I'm looking for a detailed formulation of the Poisson Regression with time offset.

In the Wikipedia, it is written:

$$\log(\mathbb{E}[Y\mid x]) = \log(exposure) + \beta'x$$

with $Y$ following a Poisson distribution:

$$p(Y = y\mid x;\beta) = \frac{\lambda^y}{y!}e^{-\lambda} $$

This formulation is not clear for me:

  1. What exactly is the response variable?
  2. The Poisson distribution with a parameter $\lambda$ expresses the probability of a given number of events occurring in a fixed interval of time and/or space if these events occur with a known average rate and independently of the time since the last event.

So incorporating time in our regression model, the Poisson distribution should be expressed as below:

$$p(Y=y\mid x,t,\beta) = \frac{(\lambda t)^y}{y!}e^{-\lambda t} $$


  • mean: $\mathbb{E}[Y \mid x,t,\beta] = \lambda t$;
  • variance: $\text{Var}[Y \mid x,t,\beta] = \lambda t$.

And the Poisson Regression model (with the $\log$ link function) is expressed as:

$$\log(\mathbb{E}[Y_i \mid T_i,X_i) = \log(\lambda_i T_i)=\log(T_i) + \beta'X_i$$

In which $\lambda_1 t_1 = y_1$, $\lambda_2 t_2 = y_2$, $\dotsc$ where $y_1,y_2,\dotsc$ are the count events. Is this true?

And here comes another confusion: in $\lambda t$ we already incorporate time element, why do we add an offset term $\log(T_i)$?


1 Answer 1

  1. The response variable is $Y$ which is a count variable. As it is in all GLMs, we do not write an "error term". In OLS models note that $Y = \beta'X + \epsilon$ is an equivalent formulation to $E[Y|x] = \beta'X$. GLMs expand this idea by incorporating a link function so that you can model a more general $f(E[Y|x]) = \beta'X$, $f$ is called a link function. For Poisson regression, the link function is a log transform, so the natural parameter scale is the log of a count variable. It is appreciably more complicated by the offset (here, a denominator of time or space); it is considered fixed and can be swapped from the LHS and the RHS of the equation. If you manipulate the equation, the response can be rewritten: $\log(E[Y|x]) - \log(exposure) = \log (E[Y|x] /exposure)$ which, exponentiated, has the appropriate ratio form.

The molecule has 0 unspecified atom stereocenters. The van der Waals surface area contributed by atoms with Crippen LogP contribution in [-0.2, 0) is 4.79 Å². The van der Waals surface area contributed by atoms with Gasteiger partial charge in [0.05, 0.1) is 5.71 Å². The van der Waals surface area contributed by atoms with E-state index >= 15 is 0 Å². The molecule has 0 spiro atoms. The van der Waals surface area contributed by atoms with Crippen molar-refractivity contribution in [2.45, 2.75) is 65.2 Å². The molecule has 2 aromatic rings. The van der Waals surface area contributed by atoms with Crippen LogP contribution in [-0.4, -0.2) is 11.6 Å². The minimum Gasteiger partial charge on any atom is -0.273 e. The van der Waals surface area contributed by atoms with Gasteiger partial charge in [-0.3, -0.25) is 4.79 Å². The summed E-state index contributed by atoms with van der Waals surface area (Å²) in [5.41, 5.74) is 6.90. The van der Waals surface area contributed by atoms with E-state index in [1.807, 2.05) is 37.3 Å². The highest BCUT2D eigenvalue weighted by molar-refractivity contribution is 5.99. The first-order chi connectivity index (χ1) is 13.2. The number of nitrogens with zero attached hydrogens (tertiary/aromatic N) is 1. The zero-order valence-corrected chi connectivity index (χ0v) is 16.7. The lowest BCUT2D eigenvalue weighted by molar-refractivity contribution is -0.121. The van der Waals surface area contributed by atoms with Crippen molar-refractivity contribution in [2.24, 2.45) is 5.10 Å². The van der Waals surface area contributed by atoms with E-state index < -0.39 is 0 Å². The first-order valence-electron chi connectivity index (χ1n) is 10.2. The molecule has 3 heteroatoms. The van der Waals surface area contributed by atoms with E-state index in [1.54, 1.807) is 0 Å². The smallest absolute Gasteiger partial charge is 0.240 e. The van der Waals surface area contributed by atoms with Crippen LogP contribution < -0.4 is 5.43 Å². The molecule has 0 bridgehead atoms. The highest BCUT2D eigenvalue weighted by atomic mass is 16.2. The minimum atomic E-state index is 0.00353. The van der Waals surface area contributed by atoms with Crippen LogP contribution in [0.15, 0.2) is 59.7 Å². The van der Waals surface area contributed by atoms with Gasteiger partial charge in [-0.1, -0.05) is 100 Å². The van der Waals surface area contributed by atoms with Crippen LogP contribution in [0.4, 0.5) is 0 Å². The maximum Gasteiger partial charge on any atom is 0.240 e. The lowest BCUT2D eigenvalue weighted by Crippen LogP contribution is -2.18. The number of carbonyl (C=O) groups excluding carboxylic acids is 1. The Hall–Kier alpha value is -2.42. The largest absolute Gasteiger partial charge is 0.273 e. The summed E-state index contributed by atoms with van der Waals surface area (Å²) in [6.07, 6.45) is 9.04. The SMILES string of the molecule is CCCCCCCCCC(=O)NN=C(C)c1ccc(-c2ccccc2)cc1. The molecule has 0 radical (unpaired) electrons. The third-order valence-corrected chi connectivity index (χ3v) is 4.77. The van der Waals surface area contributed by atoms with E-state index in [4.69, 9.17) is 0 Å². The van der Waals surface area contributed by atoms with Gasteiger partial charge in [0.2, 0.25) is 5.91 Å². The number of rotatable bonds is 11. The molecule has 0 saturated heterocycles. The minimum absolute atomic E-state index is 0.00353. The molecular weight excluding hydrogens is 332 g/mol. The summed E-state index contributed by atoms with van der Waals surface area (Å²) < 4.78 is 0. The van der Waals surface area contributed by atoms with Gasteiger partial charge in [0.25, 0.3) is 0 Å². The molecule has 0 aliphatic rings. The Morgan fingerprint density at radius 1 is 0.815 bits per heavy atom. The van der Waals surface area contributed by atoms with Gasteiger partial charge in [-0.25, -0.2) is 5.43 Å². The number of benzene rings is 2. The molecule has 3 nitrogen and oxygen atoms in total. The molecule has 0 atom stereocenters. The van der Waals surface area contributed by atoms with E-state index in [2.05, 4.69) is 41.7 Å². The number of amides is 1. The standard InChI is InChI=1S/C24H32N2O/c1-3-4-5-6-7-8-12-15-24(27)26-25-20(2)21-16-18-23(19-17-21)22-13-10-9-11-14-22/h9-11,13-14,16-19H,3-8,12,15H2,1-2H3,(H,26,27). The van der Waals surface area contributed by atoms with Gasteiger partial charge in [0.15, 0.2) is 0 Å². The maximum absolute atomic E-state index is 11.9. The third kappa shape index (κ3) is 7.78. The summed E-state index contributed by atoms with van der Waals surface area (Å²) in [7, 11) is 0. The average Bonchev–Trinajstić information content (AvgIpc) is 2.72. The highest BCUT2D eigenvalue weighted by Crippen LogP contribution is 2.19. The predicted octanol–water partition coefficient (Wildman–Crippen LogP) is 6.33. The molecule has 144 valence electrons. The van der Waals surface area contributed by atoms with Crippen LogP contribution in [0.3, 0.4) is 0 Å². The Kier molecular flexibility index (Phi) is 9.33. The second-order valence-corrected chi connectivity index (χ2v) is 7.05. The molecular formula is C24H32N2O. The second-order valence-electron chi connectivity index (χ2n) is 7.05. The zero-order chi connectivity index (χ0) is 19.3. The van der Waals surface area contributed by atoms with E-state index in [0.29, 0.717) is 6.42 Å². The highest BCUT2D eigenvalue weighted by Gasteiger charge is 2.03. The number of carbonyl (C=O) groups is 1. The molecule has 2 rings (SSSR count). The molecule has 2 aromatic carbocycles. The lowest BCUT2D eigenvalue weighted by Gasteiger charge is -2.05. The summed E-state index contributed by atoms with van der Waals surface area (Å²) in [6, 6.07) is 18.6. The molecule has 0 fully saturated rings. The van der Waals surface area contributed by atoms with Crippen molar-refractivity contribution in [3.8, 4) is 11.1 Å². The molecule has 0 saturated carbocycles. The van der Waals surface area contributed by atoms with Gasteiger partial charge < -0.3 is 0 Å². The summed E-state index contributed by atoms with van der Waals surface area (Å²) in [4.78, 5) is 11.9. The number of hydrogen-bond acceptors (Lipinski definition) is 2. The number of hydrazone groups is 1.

2. It is confusing and inadvisable to use the notation $\lambda_i t_i$ in my opinion, but essentially this is the more general expression of the mean value for the $i$-th individual. If you assume linearity, which is necessary for the GLM to be an appropriate model: $\log(\lambda_i t_i) = \log(T_i) + \beta'X_i$. Basically, the risk/rate for a single unit of time / space can be written as a linear combination of the risk/rate factors $X_i$ AND it will be PROPORTIONAL for arbitrarily longer durations of time. This enables comparisons between or within subjects, as there is no time/rate interactions.

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    $\begingroup$ If $Y$ is the count variable, then $\frac{Y}{exposure}$ can be very large for an individual presenting in the data base during a very small time interval with one count, making it an outlier. In fact it should not be because of very small time presenting in the data. Another point is that, the definition of Poisson distribution in the wikipedia doesn't make much sense because of the presence of the time factor here. $\endgroup$
    – Metariat
    Commented Jul 19, 2016 at 12:56
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    $\begingroup$ If you have an event within short time, then - under the stationarity assumption made - it actually is an outlier. $\endgroup$
    – Michael M
    Commented Jul 19, 2016 at 13:29
  • 2
    $\begingroup$ @matemattica I see no reason why that would be concerning. Not only does that appropriately count as evidence that the event rate is very high in that observation, but also poisson regression accounts for this variability using the mean variance relation. Since the variance is proportional to the mean, large observations are also highly variable ones. $\endgroup$
    – AdamO
    Commented Jul 19, 2016 at 14:17

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